The tribunal agreed that the Adjudicator’s office was still not investigating the matter as a sub-section 30A(3) complaint at that time, because, on 4 May, it asked KM to take his withdrawal claim form to Distell for signature.
Furthermore, it seemed that even KM’s attorneys were unaware that the Adjudicator was investigating the matter in terms of sub-section 30A(3) up until that time.
It was only on 6 May that KM’s attorneys requested the Adjudicator’s office to escalate KM’s complaint to an “official complaint” in terms of sub-section 30A(3).
Non-compliance with the audi alteram partem rule
NBC’s email 9 March also informed the Adjudicator’s office that it was the fund’s legal services provider.
But the tribunal found that the Adjudicator’s office did not send the complaint to NBC, nor did it send NBC a subsequent email, dated 13 March, informing Distell and Momentum that it was investigating KM’s complaint.
The FST agreed with Distell’s contention that it was not unreasonable to expect the Adjudicator to send confirmation of the section 30A(3) complaint and/or follow-up correspondence directly to NBC.
It said there was no merit to the Adjudicator’s submission that it did not email the complaint and/or follow-up correspondence directly to NBC because NBC did not expressly request that follow-up correspondence should be sent directly to it.
The fact that the Adjudicator sent the determination to NBC clearly indicated that, at all relevant times, the Adjudicator had NBC’s email address and was aware that NBC was the fund’s legal services provider.
The FST said the complaint emailed on 13 March was not effectively served on all the affected parties and was therefore irregular, thereby denying them their rights in terms of the audi alteram partem rule.
The decision noted additional non-compliance with the audi alteram partem rule, including that Distell was not afforded an opportunity to respond to further submissions by KM to the Adjudicator in May.
Furthermore, there was no evidence that the Adjudicator had properly investigated or enquired into KM’s alleged misconduct and the alleged loss suffered by Distell before issuing her determination.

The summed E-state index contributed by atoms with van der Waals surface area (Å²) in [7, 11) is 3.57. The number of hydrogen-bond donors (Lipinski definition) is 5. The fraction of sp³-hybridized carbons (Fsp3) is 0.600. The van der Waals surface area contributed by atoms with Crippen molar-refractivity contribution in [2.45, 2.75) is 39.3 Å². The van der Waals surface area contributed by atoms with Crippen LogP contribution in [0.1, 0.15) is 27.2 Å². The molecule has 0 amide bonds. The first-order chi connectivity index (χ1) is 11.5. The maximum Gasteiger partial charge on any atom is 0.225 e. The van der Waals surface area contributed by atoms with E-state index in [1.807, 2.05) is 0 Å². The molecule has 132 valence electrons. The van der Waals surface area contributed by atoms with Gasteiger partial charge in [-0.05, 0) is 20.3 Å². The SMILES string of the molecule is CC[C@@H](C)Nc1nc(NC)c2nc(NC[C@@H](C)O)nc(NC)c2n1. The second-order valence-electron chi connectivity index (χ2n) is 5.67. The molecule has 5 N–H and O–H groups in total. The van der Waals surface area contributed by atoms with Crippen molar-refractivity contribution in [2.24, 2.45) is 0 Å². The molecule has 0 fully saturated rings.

Adjudicator did not have jurisdiction
Sub-section 30H(2) of the PFA provides that the Adjudicator shall not investigate a complaint if, before the lodging of the complaint, proceedings have been instituted by any civil court in respect of a matter which would constitute the subject matter of the investigation.
Distell issued a summons against KM on 2 March in the Magistrate’s Court. The summons was served on KM on 8 April. In the summons, Distell sought, among other things, relief that the deduction of the judgment debt be made from KM’s benefit in terms of section 37D(1)(b)(ii) of the PFA.
The tribunal said it was of the view that the official complaint in terms of section 30A(3) of the Act was lodged on 6 May, which meant civil proceedings had been instituted long in advance. As a result, the Adjudicator’s jurisdiction to investigate the matter was excluded in terms of sub-section 30H(2).
Condonation of the absence of Distell’s signature was irregular
The tribunal said the courts have held that only in exceptional circumstances can a discretion entrusted to a specific functionary – in this case, the fund and Distell – be assumed to another.
It said the Adjudicator did not address the exceptional circumstances in her determination to entitle her to order that the absence of Distell’s signature on KM’s benefit claim form must be condoned and Distell’s discretion replaced with her own.